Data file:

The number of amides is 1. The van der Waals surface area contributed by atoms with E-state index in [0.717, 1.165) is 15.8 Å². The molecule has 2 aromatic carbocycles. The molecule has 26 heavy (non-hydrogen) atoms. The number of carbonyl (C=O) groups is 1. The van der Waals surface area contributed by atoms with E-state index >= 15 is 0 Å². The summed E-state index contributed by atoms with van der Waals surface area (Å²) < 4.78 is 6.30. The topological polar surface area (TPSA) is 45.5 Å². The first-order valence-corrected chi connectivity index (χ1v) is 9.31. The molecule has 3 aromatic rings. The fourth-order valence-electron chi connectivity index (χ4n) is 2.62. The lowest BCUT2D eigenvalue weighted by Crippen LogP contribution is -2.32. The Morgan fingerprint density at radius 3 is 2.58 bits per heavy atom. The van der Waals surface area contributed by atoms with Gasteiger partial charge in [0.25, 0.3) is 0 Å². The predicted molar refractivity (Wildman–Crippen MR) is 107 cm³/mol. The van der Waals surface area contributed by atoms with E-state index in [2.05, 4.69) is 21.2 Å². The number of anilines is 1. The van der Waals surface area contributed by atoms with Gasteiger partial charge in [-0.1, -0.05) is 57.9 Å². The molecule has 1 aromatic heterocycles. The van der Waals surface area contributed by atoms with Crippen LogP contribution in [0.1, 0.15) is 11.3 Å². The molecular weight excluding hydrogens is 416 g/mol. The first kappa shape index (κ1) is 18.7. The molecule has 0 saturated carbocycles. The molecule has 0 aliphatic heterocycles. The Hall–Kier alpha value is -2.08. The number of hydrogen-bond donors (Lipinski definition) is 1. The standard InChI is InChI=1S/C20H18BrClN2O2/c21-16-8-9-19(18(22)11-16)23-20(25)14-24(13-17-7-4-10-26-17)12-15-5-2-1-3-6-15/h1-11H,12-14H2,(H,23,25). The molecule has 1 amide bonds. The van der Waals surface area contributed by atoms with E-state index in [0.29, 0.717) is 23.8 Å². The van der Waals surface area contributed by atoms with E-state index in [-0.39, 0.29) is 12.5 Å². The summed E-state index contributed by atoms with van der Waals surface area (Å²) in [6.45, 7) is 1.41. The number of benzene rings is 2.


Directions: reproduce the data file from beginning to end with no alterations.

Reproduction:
The number of amides is 1. The van der Waals surface area contributed by atoms with E-state index in [0.717, 1.165) is 15.8 Å². The molecule has 2 aromatic carbocycles. The molecule has 26 heavy (non-hydrogen) atoms. The number of carbonyl (C=O) groups is 1. The van der Waals surface area contributed by atoms with E-state index >= 15 is 0 Å². The summed E-state index contributed by atoms with van der Waals surface area (Å²) < 4.78 is 6.30. The topological polar surface area (TPSA) is 45.5 Å². The first-order valence-corrected chi connectivity index (χ1v) is 9.31. The molecule has 3 aromatic rings. The fourth-order valence-electron chi connectivity index (χ4n) is 2.62. The lowest BCUT2D eigenvalue weighted by Crippen LogP contribution is -2.32. The Morgan fingerprint density at radius 3 is 2.58 bits per heavy atom. The van der Waals surface area contributed by atoms with Gasteiger partial charge in [0.25, 0.3) is 0 Å². The predicted molar refractivity (Wildman–Crippen MR) is 107 cm³/mol. The van der Waals surface area contributed by atoms with E-state index in [2.05, 4.69) is 21.2 Å². The number of anilines is 1. The van der Waals surface area contributed by atoms with Gasteiger partial charge in [-0.1, -0.05) is 57.9 Å². The molecule has 1 aromatic heterocycles. The van der Waals surface area contributed by atoms with Crippen LogP contribution in [0.1, 0.15) is 11.3 Å². The molecular weight excluding hydrogens is 416 g/mol. The first kappa shape index (κ1) is 18.7. The molecule has 0 saturated carbocycles. The molecule has 0 aliphatic heterocycles. The Hall–Kier alpha value is -2.08. The number of hydrogen-bond donors (Lipinski definition) is 1. The standard InChI is InChI=1S/C20H18BrClN2O2/c21-16-8-9-19(18(22)11-16)23-20(25)14-24(13-17-7-4-10-26-17)12-15-5-2-1-3-6-15/h1-11H,12-14H2,(H,23,25). The molecule has 1 amide bonds. The van der Waals surface area contributed by atoms with E-state index in [0.29, 0.717) is 23.8 Å². The van der Waals surface area contributed by atoms with E-state index in [-0.39, 0.29) is 12.5 Å². The summed E-state index contributed by atoms with van der Waals surface area (Å²) in [6.45, 7) is 1.41. The number of benzene rings is 2.